Imagine your company is making a product and having to reject 10 % of everything produced. What if you could follow the above rules and guidance to limit the reject rate to under 1 %? What would you save by doing so? Whatever your present failure rate, there is likely a solution involving better measuring equipment and process improvements that can lower the risk of false rejections.

We tend to observe companies that have purchased something; someone wants to validate their purchase by continuing to use that equipment (drowning without asking for help). Measuring and testing equipment can be a large expense, and once something is purchased for whatever reason, the determination to continue using it can be large. Management will often provide too much friction to justify purchasing something better when a cheaper alternative seems good enough.

Let’s examine this hypothetical case study inspired by the JCGM resistor example to prove our point, which unfortunately represents a common issue impacting numerous companies globally, potentially leading to billions in lost revenue.

Case Study: Cost Cutting Leads to Quality Issues in Resistor Manufacturing


This case study describes a scenario where a manufacturer of resistors faced challenges due to prioritizing cost-cutting measures over ensuring accurate measurement processes using the appropriate measurement capability index (Cm), also known as Test Uncertainty Ratio (TUR).


The company needed to manufacture resistors with a tolerance of 1,500 ohms ± 0.2 ohms (approximately ± 0.013%). To minimize costs, they opted for a mid-tier digital multimeter with a resolution of 7 ½ digits, assuming it would be sufficient for their needs.

Using Global Risk Calculations to Solve the Problem:

Being cost-efficient while providing the highest manufacturing yield is not mutually exclusive. Both are within reach if the process is appropriately vetted while still in the planning stages. We will take a hypothetical look at the potential rejection/scrap rate of manufacturing a simple resistor. This resistor isn’t particularly interesting and has rather unimpressive specifications:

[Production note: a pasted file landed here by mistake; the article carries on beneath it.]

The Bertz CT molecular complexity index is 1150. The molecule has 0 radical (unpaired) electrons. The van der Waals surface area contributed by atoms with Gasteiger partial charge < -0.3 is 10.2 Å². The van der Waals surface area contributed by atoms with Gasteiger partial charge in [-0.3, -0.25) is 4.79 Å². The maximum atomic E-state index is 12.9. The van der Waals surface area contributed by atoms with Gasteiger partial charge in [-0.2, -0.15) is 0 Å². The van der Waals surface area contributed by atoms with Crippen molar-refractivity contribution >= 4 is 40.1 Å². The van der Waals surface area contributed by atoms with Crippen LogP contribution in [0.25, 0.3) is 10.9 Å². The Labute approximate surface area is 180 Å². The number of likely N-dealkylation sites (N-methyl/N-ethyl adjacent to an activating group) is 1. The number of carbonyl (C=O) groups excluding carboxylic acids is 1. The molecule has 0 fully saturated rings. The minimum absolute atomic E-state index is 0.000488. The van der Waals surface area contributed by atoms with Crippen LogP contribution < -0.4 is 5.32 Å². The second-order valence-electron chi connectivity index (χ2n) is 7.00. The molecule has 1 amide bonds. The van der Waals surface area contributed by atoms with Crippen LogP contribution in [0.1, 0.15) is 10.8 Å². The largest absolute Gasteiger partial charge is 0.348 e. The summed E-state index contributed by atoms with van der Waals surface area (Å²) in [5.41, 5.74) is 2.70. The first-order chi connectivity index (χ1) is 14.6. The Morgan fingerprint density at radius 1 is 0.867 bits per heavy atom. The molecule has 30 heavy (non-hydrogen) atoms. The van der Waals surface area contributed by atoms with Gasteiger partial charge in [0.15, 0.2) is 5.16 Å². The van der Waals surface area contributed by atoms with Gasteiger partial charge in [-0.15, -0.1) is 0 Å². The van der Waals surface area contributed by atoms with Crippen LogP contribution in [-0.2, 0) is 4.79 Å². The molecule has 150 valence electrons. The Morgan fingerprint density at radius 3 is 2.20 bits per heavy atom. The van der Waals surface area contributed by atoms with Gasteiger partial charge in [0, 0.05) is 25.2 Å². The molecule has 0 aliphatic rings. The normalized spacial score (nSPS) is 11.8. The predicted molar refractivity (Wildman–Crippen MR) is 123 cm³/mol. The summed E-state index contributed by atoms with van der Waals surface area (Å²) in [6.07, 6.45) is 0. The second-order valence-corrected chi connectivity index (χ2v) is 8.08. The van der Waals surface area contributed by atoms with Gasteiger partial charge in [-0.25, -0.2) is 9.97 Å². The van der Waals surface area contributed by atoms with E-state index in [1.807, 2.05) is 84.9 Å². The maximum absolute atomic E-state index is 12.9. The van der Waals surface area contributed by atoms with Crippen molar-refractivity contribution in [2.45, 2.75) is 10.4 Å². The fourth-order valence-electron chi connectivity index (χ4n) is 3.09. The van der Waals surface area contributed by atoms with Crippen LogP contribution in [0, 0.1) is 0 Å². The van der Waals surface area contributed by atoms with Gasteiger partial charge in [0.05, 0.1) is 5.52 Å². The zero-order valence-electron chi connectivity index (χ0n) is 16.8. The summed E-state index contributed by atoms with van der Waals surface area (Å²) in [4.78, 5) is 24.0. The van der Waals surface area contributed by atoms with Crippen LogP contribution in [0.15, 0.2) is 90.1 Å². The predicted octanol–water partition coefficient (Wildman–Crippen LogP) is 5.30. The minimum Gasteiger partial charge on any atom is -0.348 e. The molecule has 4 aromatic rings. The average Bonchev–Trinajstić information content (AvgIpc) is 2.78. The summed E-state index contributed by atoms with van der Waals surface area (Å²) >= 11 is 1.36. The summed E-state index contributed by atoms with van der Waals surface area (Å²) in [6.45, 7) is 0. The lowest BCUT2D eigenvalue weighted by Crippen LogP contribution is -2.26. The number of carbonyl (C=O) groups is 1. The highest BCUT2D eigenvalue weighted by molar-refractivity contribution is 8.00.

Nominal value = 1500 Ω

Specification = ±0.2 Ω (±0.0133 %)

Expected in-tolerance probability (itp) = ~90 % (assumes roughly 10% will fail)

Expected process uncertainty = ±0.12 Ω

Measurement Capability, Cm (a.k.a TUR) = 2.5 (±0.04 Ω measurement uncertainty)

The manufacturer has a high-speed Digital Multimeter (DMM) previously purchased, and a decision was made to utilize this instrument instead of making a new purchase. The monthly yield is expected to be about 100,000 pieces. Instead of purchasing new equipment, the manufacturer decided to reduce the acceptance criteria specifications from ±0.2 to ±0.18 utilizing a Guard Band to keep the Probability of False Accept (PFA) to 1 % or less as seen by the consumer. Without reducing the acceptance specifications to ±0.18, the consumer would likely see ~10 % field failures.

The cost to manufacture and test each one of these resistors is $13.50, while the cost to retest before scrapping is $35. Before going further, the reader may wonder why the cost of retesting the failed production item is significantly higher.

There are several reasons for the cost increase: the time taken to remove the failed item from the line, filling out the retest tag, transporting it to the higher-level lab, technician time/salary performing the additional measurement, the final disposition of the item (did it indeed pass/fail), and the return to production or scrap.